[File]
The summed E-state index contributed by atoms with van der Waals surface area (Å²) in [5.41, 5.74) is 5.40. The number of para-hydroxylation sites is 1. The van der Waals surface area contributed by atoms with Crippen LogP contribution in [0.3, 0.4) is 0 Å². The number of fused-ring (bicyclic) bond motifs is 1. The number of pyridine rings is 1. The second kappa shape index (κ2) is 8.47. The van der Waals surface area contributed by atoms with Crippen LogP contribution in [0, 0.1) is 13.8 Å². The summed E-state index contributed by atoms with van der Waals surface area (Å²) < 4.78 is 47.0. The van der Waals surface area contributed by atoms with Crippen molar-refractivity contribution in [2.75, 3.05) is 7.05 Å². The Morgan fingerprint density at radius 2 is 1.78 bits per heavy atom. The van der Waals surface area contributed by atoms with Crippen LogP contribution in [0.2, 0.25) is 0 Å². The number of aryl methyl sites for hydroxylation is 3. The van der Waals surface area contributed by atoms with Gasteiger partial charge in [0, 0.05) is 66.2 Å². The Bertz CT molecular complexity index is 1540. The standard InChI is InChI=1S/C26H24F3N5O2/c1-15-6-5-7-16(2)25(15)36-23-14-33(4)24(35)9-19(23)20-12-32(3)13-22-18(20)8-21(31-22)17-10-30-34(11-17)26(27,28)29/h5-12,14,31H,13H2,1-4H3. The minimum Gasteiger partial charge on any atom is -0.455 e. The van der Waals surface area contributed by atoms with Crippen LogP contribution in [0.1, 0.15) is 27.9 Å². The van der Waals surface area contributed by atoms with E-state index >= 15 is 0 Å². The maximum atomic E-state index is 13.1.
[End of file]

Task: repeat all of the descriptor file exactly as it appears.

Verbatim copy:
The summed E-state index contributed by atoms with van der Waals surface area (Å²) in [5.41, 5.74) is 5.40. The number of para-hydroxylation sites is 1. The van der Waals surface area contributed by atoms with Crippen LogP contribution in [0.3, 0.4) is 0 Å². The number of fused-ring (bicyclic) bond motifs is 1. The number of pyridine rings is 1. The second kappa shape index (κ2) is 8.47. The van der Waals surface area contributed by atoms with Crippen LogP contribution in [0, 0.1) is 13.8 Å². The summed E-state index contributed by atoms with van der Waals surface area (Å²) < 4.78 is 47.0. The van der Waals surface area contributed by atoms with Crippen molar-refractivity contribution in [2.75, 3.05) is 7.05 Å². The Morgan fingerprint density at radius 2 is 1.78 bits per heavy atom. The van der Waals surface area contributed by atoms with Crippen LogP contribution in [0.2, 0.25) is 0 Å². The number of aryl methyl sites for hydroxylation is 3. The van der Waals surface area contributed by atoms with Gasteiger partial charge in [0, 0.05) is 66.2 Å². The Bertz CT molecular complexity index is 1540. The standard InChI is InChI=1S/C26H24F3N5O2/c1-15-6-5-7-16(2)25(15)36-23-14-33(4)24(35)9-19(23)20-12-32(3)13-22-18(20)8-21(31-22)17-10-30-34(11-17)26(27,28)29/h5-12,14,31H,13H2,1-4H3. The minimum Gasteiger partial charge on any atom is -0.455 e. The van der Waals surface area contributed by atoms with Crippen LogP contribution in [0.1, 0.15) is 27.9 Å². The van der Waals surface area contributed by atoms with E-state index >= 15 is 0 Å². The maximum atomic E-state index is 13.1.